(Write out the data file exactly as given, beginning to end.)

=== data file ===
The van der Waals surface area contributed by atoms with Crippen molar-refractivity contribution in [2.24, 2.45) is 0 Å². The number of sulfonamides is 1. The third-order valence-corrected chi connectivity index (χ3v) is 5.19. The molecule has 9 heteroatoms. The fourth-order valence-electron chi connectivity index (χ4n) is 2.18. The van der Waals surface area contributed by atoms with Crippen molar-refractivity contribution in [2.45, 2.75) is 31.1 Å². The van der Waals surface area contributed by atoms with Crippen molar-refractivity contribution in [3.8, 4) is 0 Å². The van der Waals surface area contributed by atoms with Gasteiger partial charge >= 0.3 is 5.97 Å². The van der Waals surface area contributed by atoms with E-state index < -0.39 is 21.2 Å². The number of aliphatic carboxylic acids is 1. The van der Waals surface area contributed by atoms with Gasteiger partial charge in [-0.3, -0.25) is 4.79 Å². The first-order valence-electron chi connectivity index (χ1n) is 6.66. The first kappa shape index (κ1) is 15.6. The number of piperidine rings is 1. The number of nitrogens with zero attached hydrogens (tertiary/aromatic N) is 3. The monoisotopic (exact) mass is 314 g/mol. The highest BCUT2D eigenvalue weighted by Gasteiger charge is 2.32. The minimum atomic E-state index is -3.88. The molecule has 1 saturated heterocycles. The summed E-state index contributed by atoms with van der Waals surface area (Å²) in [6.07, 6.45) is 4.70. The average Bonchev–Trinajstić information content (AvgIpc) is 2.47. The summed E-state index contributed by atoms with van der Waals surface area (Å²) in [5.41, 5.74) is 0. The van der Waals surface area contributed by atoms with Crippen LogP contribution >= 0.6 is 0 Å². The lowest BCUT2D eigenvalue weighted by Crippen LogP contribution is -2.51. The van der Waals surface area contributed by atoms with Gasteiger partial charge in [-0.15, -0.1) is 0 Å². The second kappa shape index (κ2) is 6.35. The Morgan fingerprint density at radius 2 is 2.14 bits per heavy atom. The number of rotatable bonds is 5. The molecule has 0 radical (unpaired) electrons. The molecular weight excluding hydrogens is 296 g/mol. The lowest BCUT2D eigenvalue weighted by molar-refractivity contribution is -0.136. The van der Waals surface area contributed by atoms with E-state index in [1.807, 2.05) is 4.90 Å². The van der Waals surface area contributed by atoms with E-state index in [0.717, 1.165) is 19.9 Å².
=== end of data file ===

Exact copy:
The van der Waals surface area contributed by atoms with Crippen molar-refractivity contribution in [2.24, 2.45) is 0 Å². The number of sulfonamides is 1. The third-order valence-corrected chi connectivity index (χ3v) is 5.19. The molecule has 9 heteroatoms. The fourth-order valence-electron chi connectivity index (χ4n) is 2.18. The van der Waals surface area contributed by atoms with Crippen molar-refractivity contribution in [2.45, 2.75) is 31.1 Å². The van der Waals surface area contributed by atoms with Crippen molar-refractivity contribution in [3.8, 4) is 0 Å². The van der Waals surface area contributed by atoms with Gasteiger partial charge >= 0.3 is 5.97 Å². The van der Waals surface area contributed by atoms with E-state index < -0.39 is 21.2 Å². The number of aliphatic carboxylic acids is 1. The van der Waals surface area contributed by atoms with Gasteiger partial charge in [-0.3, -0.25) is 4.79 Å². The first-order valence-electron chi connectivity index (χ1n) is 6.66. The first kappa shape index (κ1) is 15.6. The number of piperidine rings is 1. The number of nitrogens with zero attached hydrogens (tertiary/aromatic N) is 3. The monoisotopic (exact) mass is 314 g/mol. The highest BCUT2D eigenvalue weighted by Gasteiger charge is 2.32. The minimum atomic E-state index is -3.88. The molecule has 1 saturated heterocycles. The summed E-state index contributed by atoms with van der Waals surface area (Å²) in [6.07, 6.45) is 4.70. The average Bonchev–Trinajstić information content (AvgIpc) is 2.47. The summed E-state index contributed by atoms with van der Waals surface area (Å²) in [5.41, 5.74) is 0. The van der Waals surface area contributed by atoms with Crippen LogP contribution >= 0.6 is 0 Å². The lowest BCUT2D eigenvalue weighted by Crippen LogP contribution is -2.51. The van der Waals surface area contributed by atoms with Gasteiger partial charge in [-0.15, -0.1) is 0 Å². The second kappa shape index (κ2) is 6.35. The Morgan fingerprint density at radius 2 is 2.14 bits per heavy atom. The number of rotatable bonds is 5. The molecule has 0 radical (unpaired) electrons. The molecular weight excluding hydrogens is 296 g/mol. The lowest BCUT2D eigenvalue weighted by molar-refractivity contribution is -0.136. The van der Waals surface area contributed by atoms with E-state index in [1.807, 2.05) is 4.90 Å². The van der Waals surface area contributed by atoms with E-state index in [0.717, 1.165) is 19.9 Å².